How many days in advance can I make this? I’d like to prepare it Wednesday for my Seder on Saturday.

    1. Hi Mara– you can definitely prepare this in advance. What I would do is refrigerate it till it sets, let it return to room temp, then cut it into individual portions (1 inch pieces), then freeze it. That way it will keep fresh much longer, plus it makes it easier to serve when the Seder comes. You can take the frozen pieces out about an hour before the Seder. It’s yummy straight out of the freezer, too– cold and delish. Good luck!

    2. Thanks, will do that! Incidentally, I made and froze your apple pecan pie. Smelled outrageous (hard to resist tasting)! I’ll report back on how it fared.

  3. My mom used to make this every year- it’s one of my all-time favorite treats. She also added layers of strawberry jam, which I highly recommend.

  4. Made this as part of desert at the first seder. Everybody loved it – children and adults alike. I used whole wheat matza and I swear no one noticed.

  5. Very good - 4 starsVery good - 4 starsVery good - 4 starsVery good - 4 starsVery good - 4 stars
    I made this recipe a little differently for many years. We used raw egg yolks in the melted chocolate and stiffly beaten egg whites folded into the melted chocolate. The consistency was mousse like. The cake was fantastic and the only reason I stopped making it was because of the concern over raw eggs. I’m going to try it again this year using pasturized eggs.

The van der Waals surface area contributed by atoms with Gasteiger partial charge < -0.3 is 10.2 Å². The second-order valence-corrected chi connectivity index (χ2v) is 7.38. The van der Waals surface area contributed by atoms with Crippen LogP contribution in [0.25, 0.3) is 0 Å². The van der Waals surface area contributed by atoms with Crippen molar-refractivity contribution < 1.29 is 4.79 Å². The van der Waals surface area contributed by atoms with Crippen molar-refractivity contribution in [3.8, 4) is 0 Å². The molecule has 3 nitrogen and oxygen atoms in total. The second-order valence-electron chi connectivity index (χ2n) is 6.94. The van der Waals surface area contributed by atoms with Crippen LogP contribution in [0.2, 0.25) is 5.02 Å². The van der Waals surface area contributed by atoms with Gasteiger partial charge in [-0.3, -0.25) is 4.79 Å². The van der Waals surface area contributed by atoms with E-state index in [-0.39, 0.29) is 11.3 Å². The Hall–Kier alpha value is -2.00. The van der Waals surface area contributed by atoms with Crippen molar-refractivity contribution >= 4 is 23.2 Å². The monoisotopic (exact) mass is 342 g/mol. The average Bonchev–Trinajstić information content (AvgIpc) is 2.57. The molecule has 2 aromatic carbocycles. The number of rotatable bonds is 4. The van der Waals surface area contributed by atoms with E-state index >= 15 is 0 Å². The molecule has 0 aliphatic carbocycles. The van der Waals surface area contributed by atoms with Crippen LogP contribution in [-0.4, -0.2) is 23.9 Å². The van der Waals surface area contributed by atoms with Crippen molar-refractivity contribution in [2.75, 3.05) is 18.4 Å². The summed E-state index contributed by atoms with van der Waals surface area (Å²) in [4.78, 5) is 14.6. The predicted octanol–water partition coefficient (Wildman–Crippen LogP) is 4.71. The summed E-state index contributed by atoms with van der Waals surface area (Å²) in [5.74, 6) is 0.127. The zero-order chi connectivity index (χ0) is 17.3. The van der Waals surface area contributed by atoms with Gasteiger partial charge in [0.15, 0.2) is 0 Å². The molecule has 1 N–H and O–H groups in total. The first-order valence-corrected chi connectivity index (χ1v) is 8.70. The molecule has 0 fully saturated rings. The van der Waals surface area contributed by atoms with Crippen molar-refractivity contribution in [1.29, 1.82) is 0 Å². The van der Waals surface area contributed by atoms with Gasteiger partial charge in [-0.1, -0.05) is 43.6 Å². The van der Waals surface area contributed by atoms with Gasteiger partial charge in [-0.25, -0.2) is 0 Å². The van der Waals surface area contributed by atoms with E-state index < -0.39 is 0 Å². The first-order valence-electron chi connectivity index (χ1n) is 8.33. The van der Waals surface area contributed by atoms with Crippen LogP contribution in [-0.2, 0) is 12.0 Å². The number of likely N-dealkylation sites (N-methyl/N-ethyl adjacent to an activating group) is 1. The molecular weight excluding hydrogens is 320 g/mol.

6. I stopped making it because of the raw eggs. Pasturized eggs can be substituted if you’re concerned. I haven’t tried it that way yet. This is really very good…enjoy.

    3 1/2 oz. bittersweet chocolate
    1/4 c. butter
    1 c. fine sugar
    3 eggs, separated
    7 egg matzo
    Passover wine
    Melt chocolate and set aside. Cream butter and sugar until fluffy. Add egg yolks, one at a time, beating well. In a separate bowl, beat egg whites. Mix chocolate into yolk mixture. Fold in egg whites. Dip one matzo into wine. Place matzo on plate, put some chocolate filling on it and then repeat with another matzo. Cover the sides and top with the remainder of chocolate filling. Mellow 24 hours (at least) in refrigerator.

  7. Growing up, we used to collect the chocolate frosting packets from the kosher for Passover cake mixes and then make a matzoh cake with the frosting it made. Now that I am a grandma, imake it with grandchildren every Passover. They love it!

  8. Hi,

    This recipe looks quite interesting. I was wondering how the cake looks after it has come to room temperature and is stored in room temperature? Chocolate that is not tempered will bloom and become grainy and streaky in colour. Will this recipe be the same?

    1. Hi Mandy – I have never had trouble with blooming when making this cake, however that doesn’t mean it can’t happen. If you want to be on the safe side you might want to temper the chocolate first.

  9. Made it for Passover. Came out judt like picture. Next time when we mske it will chsnge one thing. Used Manishevitz Concord Grape Wine, next year will Manishevitz Cherry Wine snd I feel the cherry flavor will go well with chocolate.

  10. You brought me back memories from my childhood. Back in Romania my mom used to make this ( she was using a bit of rom in the chocolate) . Now, that she is not with me anymore, I remembered this cake and I tried to figure out how was she making it. So simple… Thank you.